Skip to content

Australia: Carbon Tax Is ‘Killing Us,’ Labor Ministers Warn

Julia Gillard’s frontbench has hit the panic button over the carbon tax with senior ministers warning it is “killing” the government, and others touting Greg Combet as a leadership option.

Divisions have erupted over the sales pitch and design of the tax, with some demanding the Prime Minister accelerate the planned move from a fixed to a floating carbon price, or boost planned compensation for struggling families.

Julia Gillard is standing firm but her frontbench are in despair. “The carbon tax is killing us,” a senior minister told The Sunday Telegraph.

Cabinet tensions have arisen, with senior ministers accusing powerbroker Bill Shorten of leaking details of cabinet deliberations and shifting in his support for the PM.

Shorten denied both claims. “I support the Prime Minister,” he said.

One minister said: “But ministerial colleagues say he is regarded with huge suspicion: He was always seen by the Gillard camp as the weakest link. They regard him as their most suspect supporter.”

Gillard backer Dick Adams, a Tasmanian MP, has conceded “things are desperate”.

“We’re heading to a pretty heavy loss at the moment,” Adams said.

“Communication is a huge issue. Some people raise Swan. Can he communicate? We keep repeating our economy is the best in the world. But I don’t think people are talking about that down at the pub.”

There is little scope to scrap the carbon tax: it is now legislated, and was part of the minority government’s crucial deal with the Greens.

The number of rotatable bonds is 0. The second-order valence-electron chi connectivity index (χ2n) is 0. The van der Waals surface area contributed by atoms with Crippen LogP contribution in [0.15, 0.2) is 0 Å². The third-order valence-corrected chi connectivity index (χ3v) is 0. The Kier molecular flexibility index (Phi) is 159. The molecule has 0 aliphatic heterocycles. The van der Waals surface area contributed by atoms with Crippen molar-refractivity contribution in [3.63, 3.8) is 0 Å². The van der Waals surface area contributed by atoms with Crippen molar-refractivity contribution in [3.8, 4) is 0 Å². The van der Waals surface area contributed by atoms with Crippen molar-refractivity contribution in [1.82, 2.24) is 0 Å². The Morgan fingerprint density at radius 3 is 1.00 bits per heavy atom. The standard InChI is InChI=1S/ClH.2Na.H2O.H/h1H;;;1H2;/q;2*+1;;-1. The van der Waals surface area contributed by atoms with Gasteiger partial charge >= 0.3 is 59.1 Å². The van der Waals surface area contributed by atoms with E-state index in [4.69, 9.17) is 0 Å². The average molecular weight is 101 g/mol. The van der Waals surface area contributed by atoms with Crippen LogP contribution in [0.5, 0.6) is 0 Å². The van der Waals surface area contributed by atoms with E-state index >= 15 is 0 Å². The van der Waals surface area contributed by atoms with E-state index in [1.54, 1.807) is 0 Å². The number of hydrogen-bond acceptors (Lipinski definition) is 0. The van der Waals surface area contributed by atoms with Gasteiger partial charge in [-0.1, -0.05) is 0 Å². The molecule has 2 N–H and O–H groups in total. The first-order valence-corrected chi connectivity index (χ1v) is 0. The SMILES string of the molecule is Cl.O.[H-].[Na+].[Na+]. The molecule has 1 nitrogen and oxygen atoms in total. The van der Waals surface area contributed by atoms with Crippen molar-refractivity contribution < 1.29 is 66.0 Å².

It comes into effect at a fixed price on July 1 and will become a floating-price emissions trading scheme in mid-2015. The government could ease its impact now by offering families more compensation or bringing forward the ETS start date, but this would smash Wayne Swan’s planned surplus, which partly relies on revenue from the fixed carbon price for the next three years.

Cabinet ministers are in despair over the carbon tax. Another minister said the real mistake was not going to an early election in 2010 over the previous ETS. “It’s a huge issue out there. There’s been the hope that things will turn around. I am not sure the compensation package will do that,” the MP said.

The government is already focus-testing messages for its multi-million dollar ad campaign on the planned compensation deal for families.

One of the men who helped install Gillard told The Sunday Telegraph the Prime Minister was “delusional”.

She won the February 27 leadership ballot by 71 votes to 31, including strong support from the powerful NSW Right. Six of the faction’s MPs voted for Kevin Rudd and a dozen for Gillard, but that support is now believed to have collapsed. Some key NSW Right figures, including Tony Burke, still support the PM, but she has also lost the backing of key Left faction leaders.

Calling for Combet’s name to be included as a possible PM or deputy PM, one Left powerbroker who voted for Gillard in February is urging her to quit.

“They should hand in their commission. Both of them. Swan and Gillard. Because they can’t box their way out of it,” he said. “My own view is we should skip a generation. The next election isn’t going to be about policy. It’s going to be about ethics, morality and integrity. I like Greg Combet for that reason.”

But the MP said he had no discussions with Combet over the idea, whom he described as notoriously reticent to get blood on his hands.

Another Labor minister said, if Gillard was to resign, Combet should be considered, despite his role as an architect of the carbon tax.

“If the leadership becomes vacant Greg should be on that list. If Bill Shorten is an option, Combet certainly is,” the minister said. “The week of budget, and after, will be critical. I think people are increasingly despairing about the chances for this ending in anything other than a disaster.”

The Sunday Telegraph, 6 May 2012